Yesterday in medical school, we had a lecture on common mistakes doctors make. I saw this slide:

Attribution Errors

Confirmation Bias

Commission Bias

Omission Bias


-which made me smile, and thought I'd share. I'm interested in Emergency Medicine, and I realize that some of these are a real problem in that field. I.e. I know one doctor who had a typical Friday night - most of the patients are super drunk. One 30-year-old girl comes in disoriented, off-balance, with slurred speech. They suggest she sleep it off. Unfortunately, this particular patient was having a stroke, and died. So yeah. Avoiding biases.

(If anyone cares - Anchoring is basically the bias towards your first guess, or in this case, diagnosis, aka "we change our minds less likely than we think". Commission and Omission bias are, in this case, the tendency to act (in order to help) when you perhaps shouldn't, and the the tendency to inaction (to avoid harm) when you should act, respectively.)

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11 comments, sorted by Click to highlight new comments since: Today at 12:32 PM

Your example (friday night 30-year-old stroke victim) does not show a bias, but merely that going with the most likely hypothesis is no guarantee to get the correct result every time (as opposed to most of the time). You can be wrong without having reasoned wrongly.

If you're treating with the maxim of "pretend it's the worst possible eventuality, no matter how unlikely", you'll cause a lot more harm than good. When does it stop? "CT (nevermind the radiation exposure) doesn't show a stroke? Well, could still be one anyways, let's treat for the worst case scenario." Nevermind that a priori a stroke is already supremely unlikely in your example scenario, and that stroke treatments are dangerous in their own right.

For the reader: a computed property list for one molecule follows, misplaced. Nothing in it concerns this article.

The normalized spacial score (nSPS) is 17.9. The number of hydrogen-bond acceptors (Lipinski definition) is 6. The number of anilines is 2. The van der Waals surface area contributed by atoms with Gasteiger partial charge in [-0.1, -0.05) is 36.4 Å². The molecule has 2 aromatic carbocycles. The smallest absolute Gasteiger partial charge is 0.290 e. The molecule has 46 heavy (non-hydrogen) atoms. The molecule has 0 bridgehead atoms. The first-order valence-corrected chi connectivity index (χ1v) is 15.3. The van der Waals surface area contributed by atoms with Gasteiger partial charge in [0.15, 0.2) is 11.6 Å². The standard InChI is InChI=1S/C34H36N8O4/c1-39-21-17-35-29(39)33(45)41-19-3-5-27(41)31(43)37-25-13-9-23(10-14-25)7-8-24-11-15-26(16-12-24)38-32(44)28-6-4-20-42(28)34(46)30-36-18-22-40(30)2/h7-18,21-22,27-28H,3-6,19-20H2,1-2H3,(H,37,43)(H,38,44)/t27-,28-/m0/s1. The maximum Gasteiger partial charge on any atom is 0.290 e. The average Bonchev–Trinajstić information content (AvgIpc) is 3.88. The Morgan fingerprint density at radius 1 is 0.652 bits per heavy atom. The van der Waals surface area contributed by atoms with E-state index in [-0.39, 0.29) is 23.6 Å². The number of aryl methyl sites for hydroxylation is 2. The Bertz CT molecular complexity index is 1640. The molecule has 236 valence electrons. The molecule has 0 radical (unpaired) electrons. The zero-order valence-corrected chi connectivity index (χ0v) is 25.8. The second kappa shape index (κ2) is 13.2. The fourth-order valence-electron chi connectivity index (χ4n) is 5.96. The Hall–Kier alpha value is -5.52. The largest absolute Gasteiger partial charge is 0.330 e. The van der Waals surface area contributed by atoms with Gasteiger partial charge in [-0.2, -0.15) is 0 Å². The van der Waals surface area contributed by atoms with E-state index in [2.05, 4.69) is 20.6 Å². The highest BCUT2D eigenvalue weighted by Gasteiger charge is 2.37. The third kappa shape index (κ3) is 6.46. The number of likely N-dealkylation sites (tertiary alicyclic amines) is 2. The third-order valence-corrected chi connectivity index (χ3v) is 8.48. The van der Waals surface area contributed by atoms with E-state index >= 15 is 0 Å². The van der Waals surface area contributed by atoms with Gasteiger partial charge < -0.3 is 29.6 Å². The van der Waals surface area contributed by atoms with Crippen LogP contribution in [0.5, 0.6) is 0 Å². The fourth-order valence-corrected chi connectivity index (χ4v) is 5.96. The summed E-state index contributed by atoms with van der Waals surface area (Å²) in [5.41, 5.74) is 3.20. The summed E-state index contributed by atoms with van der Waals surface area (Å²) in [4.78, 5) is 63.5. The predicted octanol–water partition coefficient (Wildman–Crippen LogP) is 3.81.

There are so many obscure diseases that share symptoms with e.g. a common cold ...

But looking for one piece of evidence that could have disproved the initial hypothesis would have prevented this, and not be such a time-waster. Just perform a simple test that's checking whether the patient is really drunk, for example: "Does their breath smell like alcohol?" Just a quick glance into the dark would've been enough here.

I would recommend the even simpler test of asking the patient how much they've been drinking.

I wouldn't be surprised if the reason the patient made it through triage to get the attention of the doctor is that the nurse had ruled out drunkenness.

A quick glance, in this case? Maybe. Someone coming in with a head concussion? On average (at a nearby university clinic) a hundred cranial CTs to find one abnormality. Many of those turning out harmless (similar to e.g. enlarged prostates, or calcified breast ducts). The biopsies to confirm, however, will cause a percentage of severe damage, which is why many screening tests are now postponed (e.g. recent media storm over breast screening recommendations being reduced, similar with more lax PSA watch and wait approaches). The number needed to treat (NNT) to save one life can sometimes be measured in dozens of unnecessary incontinence cases, later "unrelated" cancer (often eluding the statistics), thromboses after biopsies, etcetera.